A man in a brown jacket and blue button-down shirt sits on the edge of a desk in an office and smiles at the camera

Chad Miller, MD, MS, likes to work hard, even when he is away from his official job. At Atrium Health Wake Forest Baptist, he serves as the Atrium Health Enterprise Service Line Leader for Emergency Medicine – Clinical, and is Chair and Professor of Emergency Medicine, and Co-Director of the Critical Illness, Injury and Recovery Research Center (CIIRRC) at the Wake Forest School of Medicine, providing care for patients in the emergency department while teaching students and guiding residents on their path to becoming the next generation of leaders. At home, he lives on 60 acres of farmland and cares for beef cattle, horses, and chickens, while raising four active kids with his wife. 

Miller brought his hard-work ethic and agricultural background with him from northeast Ohio, where he was raised and went on to receive his medical degree from Northeastern Ohio University College of Medicine. He was drawn to emergency medicine to help people in their acute times of need and illness, and he enjoys the fast-paced energy. When he was a resident at Ohio State University Medical Center, he was mentored by Jim Hoekstra, MD. When Hoekstra took a position as chair at Wake Forest Baptist, he recruited Miller to join him.

Like his mentor did for him, in his role as chair, Miller continues the lessons he learned by providing plenty of one-on-one time advising faculty and residents on their career choices. He enjoys all aspects of his various leadership roles, adding “clinical care gives you a chance to connect with patients, then we can teach students how to provide outstanding care. Then we pivot again and do the research to improve future care.”

Miller’s research projects are changing the way we care for patients and improving the health of our community. He partnered with Simon Mahler, MD, to develop the HEART Pathway protocol that studies the best way to conduct imaging for patients with acute chest pain, vastly reducing the amount of time a patient spends in the emergency department. It is the epitome of an academic learning health system, where new information from research contributes to ongoing improvements in patient care. Now their results are being implemented in emergency departments across the U.S.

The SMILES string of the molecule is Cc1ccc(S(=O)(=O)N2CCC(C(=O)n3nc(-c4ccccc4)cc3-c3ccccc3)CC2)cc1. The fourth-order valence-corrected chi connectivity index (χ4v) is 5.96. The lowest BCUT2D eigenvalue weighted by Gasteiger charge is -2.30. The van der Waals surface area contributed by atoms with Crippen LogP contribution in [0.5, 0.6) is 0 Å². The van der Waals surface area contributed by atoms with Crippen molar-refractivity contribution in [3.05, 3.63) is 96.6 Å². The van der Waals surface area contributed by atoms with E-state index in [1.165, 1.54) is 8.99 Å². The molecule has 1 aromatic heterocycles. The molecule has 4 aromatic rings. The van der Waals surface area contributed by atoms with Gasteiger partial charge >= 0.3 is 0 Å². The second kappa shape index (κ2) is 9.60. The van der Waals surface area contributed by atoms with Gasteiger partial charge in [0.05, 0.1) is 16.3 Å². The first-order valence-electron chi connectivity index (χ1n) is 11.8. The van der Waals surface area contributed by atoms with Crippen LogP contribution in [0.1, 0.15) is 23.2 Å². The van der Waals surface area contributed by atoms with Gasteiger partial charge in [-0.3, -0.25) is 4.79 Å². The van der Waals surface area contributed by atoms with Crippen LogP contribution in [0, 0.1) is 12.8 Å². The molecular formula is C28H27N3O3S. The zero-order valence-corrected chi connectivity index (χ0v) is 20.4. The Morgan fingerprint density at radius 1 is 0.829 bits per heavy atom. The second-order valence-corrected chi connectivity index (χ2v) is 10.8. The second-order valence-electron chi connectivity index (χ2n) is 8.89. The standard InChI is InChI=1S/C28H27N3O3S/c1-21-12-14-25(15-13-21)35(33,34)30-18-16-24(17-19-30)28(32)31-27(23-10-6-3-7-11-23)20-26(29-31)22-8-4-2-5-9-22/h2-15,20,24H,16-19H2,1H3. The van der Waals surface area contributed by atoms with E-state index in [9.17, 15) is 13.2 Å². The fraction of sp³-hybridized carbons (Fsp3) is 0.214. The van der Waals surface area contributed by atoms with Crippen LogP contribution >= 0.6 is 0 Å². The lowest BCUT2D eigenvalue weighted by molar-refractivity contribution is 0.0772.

Miller also frequently collaborates with Clark Files, MD, his co-director of CIIRRC, which builds and implements multi-departmental and transdisciplinary science teams within and beyond the academic enterprise. They also lead the Southeastern Clinical Center for the NIH-funded PETAL Network, focused on the prevention and early treatment of lung injury. Over the last several years, they have conducted trials for patients with sepsis to reduce acute respiratory failure. For the last 18 months, their focus has transferred to analyzing patients with COVID-19. 

Miller’s need for speed in the emergency department also drives his desire to shorten the timeline from discovering best practices to disseminating them across the enterprise, and he is passionate about reducing health care disparities. He believes the strategic combination with Atrium Health is key to achieving these goals in a much larger way.

Although Miller originally came to North Carolina to work with his mentor, he stays because he loves the collaborative culture, community of remarkable people, and the opportunity to return the favor by mentoring future health care providers and researchers. “My passion is to leave things better than I found them for the greater good, so that runs through all aspects of my life,” said Miller.